Even the most ancient and non-technical of judges can distinguish between "This is an interesting site" and a raft of "download movie X here" links.

          2. Dr. Mouse

            Re: Umm

            You have just described the offence of aiding and abbetting the commision of a crime.

            Assuming this is the case*, the person hosting a hyperlink should be investigated for, and potentially charged with, aiding and abetting copyright infringement, not copyright infringement itself. This is an entirely different crime, with different legal tests and framework involved**.

            *IANAL

            **AFAIK, see *

        2. Andrew Orlowski (Written by Reg staff)

          Re: Umm

          What you're describing is secondary liability theory.

          The difference between the internet and real life here should be obvious. The link is not merely Information, a signpost, as you suggest. To some extent, the link is helping deliver the infringing material into someone's possession. It's part of a new distribution chain too. So it's both.

          So, your analogy that the link is "only information" collapses here. Secondary liability theory has to evolve along with common sense.

          1. Dr. Mouse

            Re: Umm

            I completely disagree. A link is a signpost, no more, no less, a set of directions describing where something is. It does not "deliver the infringing material into someone's possession", except by telling them where it is. It has nothing to do with a "distribution chain".

            1. Charles 9 Silver badge

              Re: Umm

              It does if it's machine-readable, meaning something like a computer can follow the link at your direction. A web browser does more than read directions, it follows them, too. Think of the difference between a car YOU drive and one that can follow signposts and drive itself. In the latter case, if you post a misdirecting direction and get the self-driving car into a trap, that's a crime.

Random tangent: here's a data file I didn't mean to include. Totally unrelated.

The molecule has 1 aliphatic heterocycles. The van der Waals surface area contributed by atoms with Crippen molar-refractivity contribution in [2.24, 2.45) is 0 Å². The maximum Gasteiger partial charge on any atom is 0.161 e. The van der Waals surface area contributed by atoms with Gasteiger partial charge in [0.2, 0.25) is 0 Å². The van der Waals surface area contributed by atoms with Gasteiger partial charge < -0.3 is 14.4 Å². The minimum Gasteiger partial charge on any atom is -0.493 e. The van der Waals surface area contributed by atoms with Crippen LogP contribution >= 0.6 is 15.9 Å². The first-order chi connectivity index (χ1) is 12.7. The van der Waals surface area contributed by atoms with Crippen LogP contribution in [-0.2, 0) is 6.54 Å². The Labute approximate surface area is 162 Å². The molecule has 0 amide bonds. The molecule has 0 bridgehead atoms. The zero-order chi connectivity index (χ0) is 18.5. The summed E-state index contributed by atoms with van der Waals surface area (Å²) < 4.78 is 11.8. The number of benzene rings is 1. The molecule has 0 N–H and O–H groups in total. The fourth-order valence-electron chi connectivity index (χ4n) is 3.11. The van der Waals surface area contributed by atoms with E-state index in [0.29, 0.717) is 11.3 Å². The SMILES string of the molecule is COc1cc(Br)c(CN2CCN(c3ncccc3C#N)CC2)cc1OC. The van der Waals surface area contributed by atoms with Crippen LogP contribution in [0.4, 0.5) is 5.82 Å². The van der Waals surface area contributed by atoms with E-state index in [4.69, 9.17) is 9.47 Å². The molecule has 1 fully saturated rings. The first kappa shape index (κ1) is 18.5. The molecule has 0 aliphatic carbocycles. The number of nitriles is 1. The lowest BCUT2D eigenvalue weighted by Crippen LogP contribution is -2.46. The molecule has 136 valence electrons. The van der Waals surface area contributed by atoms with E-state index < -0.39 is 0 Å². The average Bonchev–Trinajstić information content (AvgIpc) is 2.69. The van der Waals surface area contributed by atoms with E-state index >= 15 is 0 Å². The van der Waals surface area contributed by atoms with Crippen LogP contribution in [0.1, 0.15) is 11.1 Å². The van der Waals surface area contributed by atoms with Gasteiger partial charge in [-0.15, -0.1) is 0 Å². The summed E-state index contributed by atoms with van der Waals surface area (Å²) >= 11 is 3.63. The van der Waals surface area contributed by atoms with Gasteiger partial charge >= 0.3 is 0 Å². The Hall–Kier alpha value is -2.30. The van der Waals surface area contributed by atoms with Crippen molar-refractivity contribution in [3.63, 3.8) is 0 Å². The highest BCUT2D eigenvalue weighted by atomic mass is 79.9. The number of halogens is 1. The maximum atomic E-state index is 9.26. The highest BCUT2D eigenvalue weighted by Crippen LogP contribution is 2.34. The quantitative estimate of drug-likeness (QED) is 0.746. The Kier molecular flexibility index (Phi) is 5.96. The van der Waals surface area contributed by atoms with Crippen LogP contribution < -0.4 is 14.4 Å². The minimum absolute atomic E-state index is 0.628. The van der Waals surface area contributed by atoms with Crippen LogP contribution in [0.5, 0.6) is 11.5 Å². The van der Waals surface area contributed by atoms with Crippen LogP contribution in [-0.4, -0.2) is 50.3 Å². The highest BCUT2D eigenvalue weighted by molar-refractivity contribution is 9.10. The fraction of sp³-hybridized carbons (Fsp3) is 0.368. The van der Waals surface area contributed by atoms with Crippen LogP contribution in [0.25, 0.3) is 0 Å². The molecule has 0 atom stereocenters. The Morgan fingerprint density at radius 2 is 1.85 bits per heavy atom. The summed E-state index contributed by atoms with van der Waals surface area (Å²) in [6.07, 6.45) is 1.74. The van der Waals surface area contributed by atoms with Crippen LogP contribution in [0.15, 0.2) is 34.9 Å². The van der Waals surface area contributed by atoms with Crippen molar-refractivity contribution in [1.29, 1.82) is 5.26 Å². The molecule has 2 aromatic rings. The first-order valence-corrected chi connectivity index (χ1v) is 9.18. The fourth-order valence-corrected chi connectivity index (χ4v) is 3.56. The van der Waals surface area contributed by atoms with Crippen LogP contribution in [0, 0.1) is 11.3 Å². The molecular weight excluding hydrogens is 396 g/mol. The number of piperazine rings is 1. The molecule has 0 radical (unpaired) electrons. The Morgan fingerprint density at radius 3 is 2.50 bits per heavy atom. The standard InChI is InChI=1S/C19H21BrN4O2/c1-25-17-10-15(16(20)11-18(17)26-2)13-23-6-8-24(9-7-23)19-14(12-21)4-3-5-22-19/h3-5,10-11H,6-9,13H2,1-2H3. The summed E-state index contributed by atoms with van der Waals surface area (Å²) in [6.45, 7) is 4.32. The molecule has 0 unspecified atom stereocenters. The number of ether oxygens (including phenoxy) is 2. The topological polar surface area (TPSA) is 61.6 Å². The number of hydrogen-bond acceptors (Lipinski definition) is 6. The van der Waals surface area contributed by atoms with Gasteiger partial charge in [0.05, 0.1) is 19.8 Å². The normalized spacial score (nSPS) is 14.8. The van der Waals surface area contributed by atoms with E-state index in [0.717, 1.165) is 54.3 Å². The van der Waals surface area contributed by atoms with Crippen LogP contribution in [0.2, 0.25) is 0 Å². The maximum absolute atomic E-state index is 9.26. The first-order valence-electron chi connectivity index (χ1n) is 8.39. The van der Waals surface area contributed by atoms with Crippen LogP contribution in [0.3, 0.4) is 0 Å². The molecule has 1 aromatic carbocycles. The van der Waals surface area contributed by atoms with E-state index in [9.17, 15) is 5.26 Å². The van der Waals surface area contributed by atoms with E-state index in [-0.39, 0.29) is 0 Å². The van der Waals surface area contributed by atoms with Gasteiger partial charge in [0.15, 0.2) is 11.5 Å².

2. juul

        Re: Umm

        How about, if you link to a streaming site, and the streaming is legal in your country. the site that holds the content is situated in a country that does not respect copy right law's?

        You will then not be infringing on your own countrys laws and the content holding site will not be infringing on it's countrys laws.

        The person who made the copy, might or might not have committed a crime, depending on the laws of the country, he/she was situatede in during the process.

  2. Pascal Monett Silver badge

    Just goes to show

    It seems to be open season on copyright right now.

    Oh well, a bit of disruptive justice can't be all that bad, eh Uber ?

  3. arctic_haze
    Angel

    A real Renaissance man

    So now Orlowski became an expert on EU copyright right? It is obvious that he understands climate better than IPCC but this is new to me.

    1. Anonymous Coward
      Anonymous Coward

      Re: A real Renaissance man

      So now Orlowski became an expert on EU copyright right? It is obvious that he understands climate better than IPCC but this is new to me.

      It may be of help remembering that the good man is actually a fairly capable journalist, and thus perfectly able of researching the matter to a degree that he's not talking out of the wrong orifice. I can't speak about the climate things, but I do know he does indeed understand copyright shenanigans.